Santha et al., study reported resistance to both INH and RMP as 1.7% among newly diagnosed patients and 12% among previously treated patients [28]. Jain reported 18.5% resistance to INH and 0.6% to rifampicin [29]. The global level surveillance of drug resistant tuberculosis conducted by WHO and IUATLD between 1994 to 1997 showed a single drug resistance of 9.95% and multidrug resistance of 1.4% [30]. Reports from other developing countries, reflect resistance to one or more anti-tuberculosis drugs ranging from 3.4 to 37.0%; for instance 18.7% in Korea [31], 7.3% in South Africa [32], 5.2% in India [33], 30.5% in Taiwan [34] and 30.5% in Central Asia [35].

Possible causes of drug resistance included inadequate treatment provided by health services, poor case holding, poor drug supply, poor quality of drugs and non adherence of patients to the prescribed drug regimens and indiscriminate use of anti-tuberculosis drugs in the private sector. However the most important cause of drug resistance may be the error of health care workers in not providing the correct regimens [36]. Mutations in the genome of M. tuberculosis conferring resistance to anti-TB drugs may occur spontaneously with an estimated frequency of 3.5 X 10-6 for INH and 3.1 X 10-8 for RMP. Since the chromosomal loci responsible for resistance to various drugs are not linked, the risk of a double spontaneous mutation is extremely low i.e., 9 X 10-14 for both INH and RMP [37].

INH resistance is considered to be very important, because it is a potential bactericidal drug, and is an important component of short course of anti-tuberculosis regimen. It is capable of killing 90% of the bacillary population in the patient’s lesions during the first few days of chemotherapy. Ethambutol (EMB) is combined with RMP and INH in directly observed treatment short course (DOTS) programme. It is bacteriostatic but in large dose can be bactericidal [38]. So resistance against INH and EMB leads to treatment failure. RMP is the most important drug in DOTS programme. It is also gradually becoming ineffective due to development of resistance. RMP is a potent bactericidal drug which acts on dormant and persistent bacilli on short exposure and resistance to RMP may lead to the failure of DOTS programme [39].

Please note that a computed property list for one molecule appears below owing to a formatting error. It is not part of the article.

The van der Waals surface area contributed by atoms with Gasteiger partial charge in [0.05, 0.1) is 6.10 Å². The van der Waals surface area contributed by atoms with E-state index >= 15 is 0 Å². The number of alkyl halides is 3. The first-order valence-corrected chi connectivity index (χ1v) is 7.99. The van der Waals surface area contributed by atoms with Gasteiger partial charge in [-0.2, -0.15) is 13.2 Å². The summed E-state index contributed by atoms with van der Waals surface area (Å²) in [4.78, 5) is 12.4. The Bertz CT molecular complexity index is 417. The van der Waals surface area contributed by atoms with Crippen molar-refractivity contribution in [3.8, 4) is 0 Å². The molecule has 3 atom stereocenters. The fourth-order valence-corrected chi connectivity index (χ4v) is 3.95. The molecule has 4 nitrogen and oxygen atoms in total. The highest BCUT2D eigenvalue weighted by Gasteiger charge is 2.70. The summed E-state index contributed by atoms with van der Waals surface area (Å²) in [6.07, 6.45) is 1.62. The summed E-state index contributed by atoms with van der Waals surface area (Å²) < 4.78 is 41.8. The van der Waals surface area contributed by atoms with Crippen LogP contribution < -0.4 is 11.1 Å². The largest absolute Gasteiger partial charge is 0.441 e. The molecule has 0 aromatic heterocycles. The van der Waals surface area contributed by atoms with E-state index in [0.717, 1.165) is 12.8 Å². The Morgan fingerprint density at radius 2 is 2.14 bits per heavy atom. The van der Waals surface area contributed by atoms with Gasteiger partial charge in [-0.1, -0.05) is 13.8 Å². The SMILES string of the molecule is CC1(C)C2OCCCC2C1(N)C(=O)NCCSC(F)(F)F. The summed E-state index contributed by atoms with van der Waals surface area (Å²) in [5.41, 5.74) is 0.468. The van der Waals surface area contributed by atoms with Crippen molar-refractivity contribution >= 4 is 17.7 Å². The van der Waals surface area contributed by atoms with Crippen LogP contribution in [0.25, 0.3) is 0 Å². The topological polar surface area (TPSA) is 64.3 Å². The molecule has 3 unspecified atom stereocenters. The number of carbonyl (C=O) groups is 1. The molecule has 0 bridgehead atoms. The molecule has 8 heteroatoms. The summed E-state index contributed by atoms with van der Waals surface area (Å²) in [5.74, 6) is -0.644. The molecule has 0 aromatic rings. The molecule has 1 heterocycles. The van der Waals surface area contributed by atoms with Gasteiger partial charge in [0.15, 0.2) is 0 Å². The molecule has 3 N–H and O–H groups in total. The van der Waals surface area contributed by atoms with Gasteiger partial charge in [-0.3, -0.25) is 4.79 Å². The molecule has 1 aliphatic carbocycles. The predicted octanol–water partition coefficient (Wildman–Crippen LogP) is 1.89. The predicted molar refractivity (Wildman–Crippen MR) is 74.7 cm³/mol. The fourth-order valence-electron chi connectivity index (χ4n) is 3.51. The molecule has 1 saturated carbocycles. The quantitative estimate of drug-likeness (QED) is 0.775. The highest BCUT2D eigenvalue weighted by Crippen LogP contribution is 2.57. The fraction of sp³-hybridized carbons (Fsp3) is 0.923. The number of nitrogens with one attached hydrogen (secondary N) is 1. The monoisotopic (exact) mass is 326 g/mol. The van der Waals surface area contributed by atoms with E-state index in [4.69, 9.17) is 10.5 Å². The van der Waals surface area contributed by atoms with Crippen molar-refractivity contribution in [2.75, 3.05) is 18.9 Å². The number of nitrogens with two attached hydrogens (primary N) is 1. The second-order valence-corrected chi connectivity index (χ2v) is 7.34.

All three MDR-TB patients were further managed with Category-IV regimen of anti-tuberculosis drugs in DOTS plus Centre of Government Chest Thoracic Hospital, Tambaram Sanatorium, Kanchipuram District, Tamilnadu under RNTCP programme. The limitation of this study is exploited MDR-TB only reported in culture positive M. tb isolates, recovered from AFB smear positive pulmonary and suspected extra-pulmonary tuberculosis patients. The accurate diagnosis of MDR-TB requires a positive culture isolates and conventional drug susceptibility testing. Susceptibility testing of M. tb isolates is, therefore, imperative for therapy selection and prevention of spread of multi-drug resistant organisms. From the public health perspective, treatment is focused on MDR-TB cases, which are the reservoir of infection in the community.